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Defence 'Uncertainty' In Wales Could Impact Recruitment, MPs Warn

A group of MPs has warned more "clarity" about the future of defence in Wales is needed.

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MPs have said the Government "must provide clarity" about the future of the Armed Forces in Wales (Picture: MOD).

A group of MPs have warned more "clarity" about the future of defence in Wales is needed from the Government.

A report by the Welsh Affairs Committee suggests "uncertainty" could impact upon recruitment.

MPs wrote the closure of two major Army bases and eight Army recruitment centres could affect recruitment numbers and the local economy.

The committee's report raised concerns that eight of 12 career centres in Wales had closed, suggesting "many potential applicants still face long travelling distances, a factor that can affect application numbers".

Cawdor Barracks is due to be shut in 2024 and Brecon Barracks in 2027.

The Welsh Affairs Committee warns "long travelling distances" as a result of closures could reduce the number of applicants.

It said the Government "must provide clarity about the future defence footprint in Wales".

Wales, which makes up 5% of the UK's population, is only home to 2% of Armed Forces personnel.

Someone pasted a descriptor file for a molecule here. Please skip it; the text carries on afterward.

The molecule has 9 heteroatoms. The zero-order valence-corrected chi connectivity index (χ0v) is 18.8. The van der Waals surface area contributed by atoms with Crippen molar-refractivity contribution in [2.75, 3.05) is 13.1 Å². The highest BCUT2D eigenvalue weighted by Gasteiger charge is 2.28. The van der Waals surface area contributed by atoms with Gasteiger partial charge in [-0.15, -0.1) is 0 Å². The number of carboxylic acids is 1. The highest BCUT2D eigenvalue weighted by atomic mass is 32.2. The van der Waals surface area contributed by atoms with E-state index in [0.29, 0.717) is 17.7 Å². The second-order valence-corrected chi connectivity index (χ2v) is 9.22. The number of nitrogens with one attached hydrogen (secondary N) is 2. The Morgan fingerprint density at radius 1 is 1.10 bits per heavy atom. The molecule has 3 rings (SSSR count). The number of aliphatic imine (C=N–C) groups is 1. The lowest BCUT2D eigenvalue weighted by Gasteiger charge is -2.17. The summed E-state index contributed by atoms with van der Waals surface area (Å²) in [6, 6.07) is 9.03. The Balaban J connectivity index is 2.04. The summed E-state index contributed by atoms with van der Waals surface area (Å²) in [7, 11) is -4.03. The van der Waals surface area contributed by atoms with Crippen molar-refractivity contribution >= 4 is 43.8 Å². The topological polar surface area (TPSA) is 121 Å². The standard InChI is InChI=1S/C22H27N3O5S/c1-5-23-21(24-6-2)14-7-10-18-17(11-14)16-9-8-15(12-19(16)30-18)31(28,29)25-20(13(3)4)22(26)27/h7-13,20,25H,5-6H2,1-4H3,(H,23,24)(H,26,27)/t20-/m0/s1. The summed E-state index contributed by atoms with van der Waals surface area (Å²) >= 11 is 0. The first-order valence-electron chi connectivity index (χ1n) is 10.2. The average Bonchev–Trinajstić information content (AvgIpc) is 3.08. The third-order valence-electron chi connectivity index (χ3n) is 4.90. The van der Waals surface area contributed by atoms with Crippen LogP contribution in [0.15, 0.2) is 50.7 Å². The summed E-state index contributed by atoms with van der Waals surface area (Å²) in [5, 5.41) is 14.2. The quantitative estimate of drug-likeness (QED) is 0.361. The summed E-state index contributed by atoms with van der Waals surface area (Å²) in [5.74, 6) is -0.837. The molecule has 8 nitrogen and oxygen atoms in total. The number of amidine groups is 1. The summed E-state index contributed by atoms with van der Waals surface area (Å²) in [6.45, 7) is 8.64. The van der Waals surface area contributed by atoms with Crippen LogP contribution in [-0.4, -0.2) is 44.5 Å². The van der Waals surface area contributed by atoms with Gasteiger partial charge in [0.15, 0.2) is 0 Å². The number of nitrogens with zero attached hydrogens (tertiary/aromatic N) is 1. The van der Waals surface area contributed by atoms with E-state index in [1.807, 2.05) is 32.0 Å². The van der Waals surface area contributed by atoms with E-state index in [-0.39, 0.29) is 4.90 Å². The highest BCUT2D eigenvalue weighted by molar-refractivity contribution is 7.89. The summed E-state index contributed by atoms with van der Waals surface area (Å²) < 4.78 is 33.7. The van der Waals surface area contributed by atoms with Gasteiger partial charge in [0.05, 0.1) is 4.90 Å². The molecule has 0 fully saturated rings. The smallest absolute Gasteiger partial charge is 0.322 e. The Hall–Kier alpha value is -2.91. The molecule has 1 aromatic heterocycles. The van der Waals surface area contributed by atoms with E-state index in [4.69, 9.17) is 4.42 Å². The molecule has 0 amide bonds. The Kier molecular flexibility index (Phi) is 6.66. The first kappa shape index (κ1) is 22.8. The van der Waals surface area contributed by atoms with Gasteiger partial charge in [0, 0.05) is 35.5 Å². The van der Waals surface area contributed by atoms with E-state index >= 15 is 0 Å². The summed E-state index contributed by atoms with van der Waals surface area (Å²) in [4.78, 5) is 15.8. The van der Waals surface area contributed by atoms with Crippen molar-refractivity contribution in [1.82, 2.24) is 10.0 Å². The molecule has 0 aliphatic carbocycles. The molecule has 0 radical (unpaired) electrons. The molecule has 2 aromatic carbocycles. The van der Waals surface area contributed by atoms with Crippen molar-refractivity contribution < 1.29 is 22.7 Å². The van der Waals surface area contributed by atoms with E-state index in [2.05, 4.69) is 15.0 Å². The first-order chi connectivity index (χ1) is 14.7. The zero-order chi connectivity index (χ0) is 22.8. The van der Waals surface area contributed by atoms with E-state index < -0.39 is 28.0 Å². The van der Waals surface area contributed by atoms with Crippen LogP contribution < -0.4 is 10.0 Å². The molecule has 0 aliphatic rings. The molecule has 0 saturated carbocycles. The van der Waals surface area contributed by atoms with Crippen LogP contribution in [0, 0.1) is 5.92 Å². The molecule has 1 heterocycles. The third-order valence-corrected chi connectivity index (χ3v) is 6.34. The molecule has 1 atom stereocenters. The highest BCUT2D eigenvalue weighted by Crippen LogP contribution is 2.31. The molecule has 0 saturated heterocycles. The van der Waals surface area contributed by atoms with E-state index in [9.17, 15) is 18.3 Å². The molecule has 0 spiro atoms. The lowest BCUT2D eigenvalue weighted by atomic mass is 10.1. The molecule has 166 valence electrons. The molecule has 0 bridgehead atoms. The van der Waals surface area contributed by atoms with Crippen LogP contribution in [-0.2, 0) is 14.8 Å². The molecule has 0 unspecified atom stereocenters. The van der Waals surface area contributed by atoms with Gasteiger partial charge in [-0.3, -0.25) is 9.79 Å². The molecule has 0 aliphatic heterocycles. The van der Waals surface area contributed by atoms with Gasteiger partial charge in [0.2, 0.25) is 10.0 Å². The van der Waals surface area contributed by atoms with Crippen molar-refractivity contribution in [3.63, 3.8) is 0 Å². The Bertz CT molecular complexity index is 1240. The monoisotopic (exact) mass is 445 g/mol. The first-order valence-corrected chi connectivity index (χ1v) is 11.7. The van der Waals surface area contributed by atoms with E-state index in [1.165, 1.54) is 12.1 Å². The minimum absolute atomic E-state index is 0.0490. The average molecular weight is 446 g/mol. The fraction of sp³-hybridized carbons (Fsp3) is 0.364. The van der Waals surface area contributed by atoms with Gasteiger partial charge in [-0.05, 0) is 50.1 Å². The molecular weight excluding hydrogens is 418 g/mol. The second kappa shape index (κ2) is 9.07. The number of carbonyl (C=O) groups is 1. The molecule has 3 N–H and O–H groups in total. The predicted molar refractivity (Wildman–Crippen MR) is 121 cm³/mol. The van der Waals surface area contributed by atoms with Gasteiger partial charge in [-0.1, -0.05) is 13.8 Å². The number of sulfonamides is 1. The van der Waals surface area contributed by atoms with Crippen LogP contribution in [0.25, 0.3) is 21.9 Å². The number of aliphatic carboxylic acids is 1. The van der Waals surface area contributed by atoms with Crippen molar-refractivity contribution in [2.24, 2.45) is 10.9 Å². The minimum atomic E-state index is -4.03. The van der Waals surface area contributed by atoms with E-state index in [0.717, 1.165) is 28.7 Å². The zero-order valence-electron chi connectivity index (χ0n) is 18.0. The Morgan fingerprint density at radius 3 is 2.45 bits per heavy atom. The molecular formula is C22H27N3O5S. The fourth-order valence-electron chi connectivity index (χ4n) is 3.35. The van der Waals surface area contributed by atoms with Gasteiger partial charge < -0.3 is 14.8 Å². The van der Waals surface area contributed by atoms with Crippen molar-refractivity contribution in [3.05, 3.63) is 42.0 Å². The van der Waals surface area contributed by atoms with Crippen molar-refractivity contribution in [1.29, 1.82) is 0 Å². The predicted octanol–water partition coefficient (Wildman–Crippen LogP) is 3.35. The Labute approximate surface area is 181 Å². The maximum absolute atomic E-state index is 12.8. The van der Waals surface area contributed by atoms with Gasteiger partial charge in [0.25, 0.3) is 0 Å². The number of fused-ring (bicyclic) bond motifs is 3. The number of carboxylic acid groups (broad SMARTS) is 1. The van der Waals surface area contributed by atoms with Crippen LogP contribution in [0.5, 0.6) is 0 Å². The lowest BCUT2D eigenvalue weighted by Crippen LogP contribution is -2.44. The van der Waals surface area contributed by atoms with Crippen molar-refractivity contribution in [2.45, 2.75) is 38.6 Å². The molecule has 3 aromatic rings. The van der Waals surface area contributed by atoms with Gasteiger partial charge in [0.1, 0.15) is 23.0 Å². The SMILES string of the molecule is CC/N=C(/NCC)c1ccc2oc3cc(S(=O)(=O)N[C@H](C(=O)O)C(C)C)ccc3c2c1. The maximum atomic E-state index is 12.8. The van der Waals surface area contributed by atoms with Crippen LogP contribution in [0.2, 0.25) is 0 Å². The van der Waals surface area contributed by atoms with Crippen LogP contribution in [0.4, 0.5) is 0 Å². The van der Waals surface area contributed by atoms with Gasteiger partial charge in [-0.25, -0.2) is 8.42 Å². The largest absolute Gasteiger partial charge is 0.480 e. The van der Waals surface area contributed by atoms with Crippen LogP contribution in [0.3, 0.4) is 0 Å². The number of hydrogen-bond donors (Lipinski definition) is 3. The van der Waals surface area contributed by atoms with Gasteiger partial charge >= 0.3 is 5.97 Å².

But that could decrease to 1% if further base closures do happen, the committee warned.

A Royal Air Force Hawk T1 jet aircraft flies high above it's base at RAF Valley in Anglesey, Wales (Picture: Ministry of Defence).
Wales is home to RAF Valley where UK fighter jet pilots are trained (Picture: MOD).

Between 2012-2018, there has been a 21% decrease in regular military personnel in the country.

A report published earlier this year stated there was a 7.6% deficit against the required workforce in the regular British military.

David Davies MP, Conservative and chair of the committee, said: "The decision to close the two main Army bases in Wales - Brecon and Cawdor Barracks - and the clustering of units in the south of England will have a profound impact on the surrounding communities.

"The location of all Welsh combat units outside of Wales poses a very real challenge to the preservation of Welsh connections and identity."

The report called on the Government to make a decision on the relocation of regiments currently based in Wales. 

The MPs said the Ministry of Defence (MOD) should explore the possibility of relocating at least one of the Welsh combat units from England to Wales. 

The UK and Welsh Governments were also urged to reverse the decision to relocate an RAF Training School from MOD St Athan.

The MPs said ministers must "urgently provide clarity about future plans" for the site.

The committee also warned that "uncertainty" in defence estates in Wales could also affect local defence industries and programmes.

It said "steps should be taken" to make sure Welsh businesses are protected.

Cambrian Patrol Brecon MOD
Troops on Exercise Cambrian Patrol in Wales (Picture: MOD).

Responding to the report, an MOD spokesperson said: "We remain committed to maintaining a long-term defence presence in Wales.

"We invest nearly £1 billion in local industries and military bases in Wales are home to essential RAF training programmes and exercise areas.

"We thank the Welsh Affairs Committee for their report and will now consider their assessment and recommendations carefully."